All of the above was camouflaged behind a constant lecturing of Global North journalistic evangelists claiming to know where we, “post-communist” latecomers, should head to, the constant portraying of people in Eastern Europe as some sort of romantic savages (both the corrupt leaders and thugs as well as the brave journalists fighting them). This had a deep effect in my region on the generation of journalists who grew up behind the Iron Curtain in the 1980s. We wasted our time with helping others building a career and a business model around training and managing “savages,” their ideas and their projects, around granting, awarding, and curating applications, awards, and fellowships. All of these activities slowly but steadily took over the initial idea of connecting across borders to colleagues who face similar struggles. Hierarchies were shaped, as well as dependencies and, ultimately, control.
I woke up finding myself riding a neoliberal bandwagon that was just overriding journalism and dissent around the globe. To such an extent has this model proliferated internationally, that other powers started to copy it and give it their own political spin, of course this time being critically assessed by the West’s “ethical imperialism.”
Fortunately to climb a career while riding this bandwagon is available mostly to white, usually male, English native speakers. There are only a few spots in this new nomenklatura for their agents. I say fortunately, because that means that there will be more and more people from the margins who will understand that the current non-profit cross-border investigative networks are nothing but some well worded Ponzi scheme, relying on the ever growing flood of pitches, applications, project proposals, grants, awards, fellowships, and field work that justify the existence of a bureaucratic oligarchy and a cohort of global experts, consultants and trainers.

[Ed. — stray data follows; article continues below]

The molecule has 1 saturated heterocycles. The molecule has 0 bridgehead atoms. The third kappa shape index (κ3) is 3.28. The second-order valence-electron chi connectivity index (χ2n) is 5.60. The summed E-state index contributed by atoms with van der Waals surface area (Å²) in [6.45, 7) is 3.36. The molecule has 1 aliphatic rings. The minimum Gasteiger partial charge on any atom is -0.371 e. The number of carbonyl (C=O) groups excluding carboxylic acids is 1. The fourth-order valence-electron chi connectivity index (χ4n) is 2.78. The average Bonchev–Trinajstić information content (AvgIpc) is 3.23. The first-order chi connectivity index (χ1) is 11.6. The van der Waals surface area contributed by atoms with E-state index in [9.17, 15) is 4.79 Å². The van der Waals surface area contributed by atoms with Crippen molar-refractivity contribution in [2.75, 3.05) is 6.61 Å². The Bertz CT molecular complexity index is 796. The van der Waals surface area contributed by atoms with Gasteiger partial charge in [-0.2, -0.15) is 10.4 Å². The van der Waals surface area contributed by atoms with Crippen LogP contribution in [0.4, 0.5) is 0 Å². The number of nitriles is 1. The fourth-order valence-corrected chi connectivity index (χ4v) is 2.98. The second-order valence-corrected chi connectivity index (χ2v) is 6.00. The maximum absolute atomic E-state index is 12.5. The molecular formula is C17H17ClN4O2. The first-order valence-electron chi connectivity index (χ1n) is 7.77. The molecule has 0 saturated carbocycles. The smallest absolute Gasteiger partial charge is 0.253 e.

Unsurprisingly, such critical reflections are quickly followed by the rejection by the international cross-border journalistic power structures. When voicing criticism, my access to the global network I contributed to take shape, had been limited. No longer an invited speaker, and then not able to get to the conference circuit at all. When voicing more criticism and asking for transparency and governance rules, the entire Global List discussion group was abruptly dismantled and privatized. Starting with last year, when joining the group, participants should accept that the group is “not for ideological discussions,” which goes hand in hand with the idea that “money is best kept out of the equation” as a prerequisite for participating in cross-border investigations.
But the scariest realization of how far-reaching this uncritical brainwashing has become is how we end up putting ourselves in positions of dependency. When starting a project to document underreported stories from around the Black Sea, we, as sole Romanian initiators, chose to start the journalistic website in the English language. Which made us dependent both on native speakers to be our editors, as well as international donors to fund us.
Closing the loop and starting over: done and done.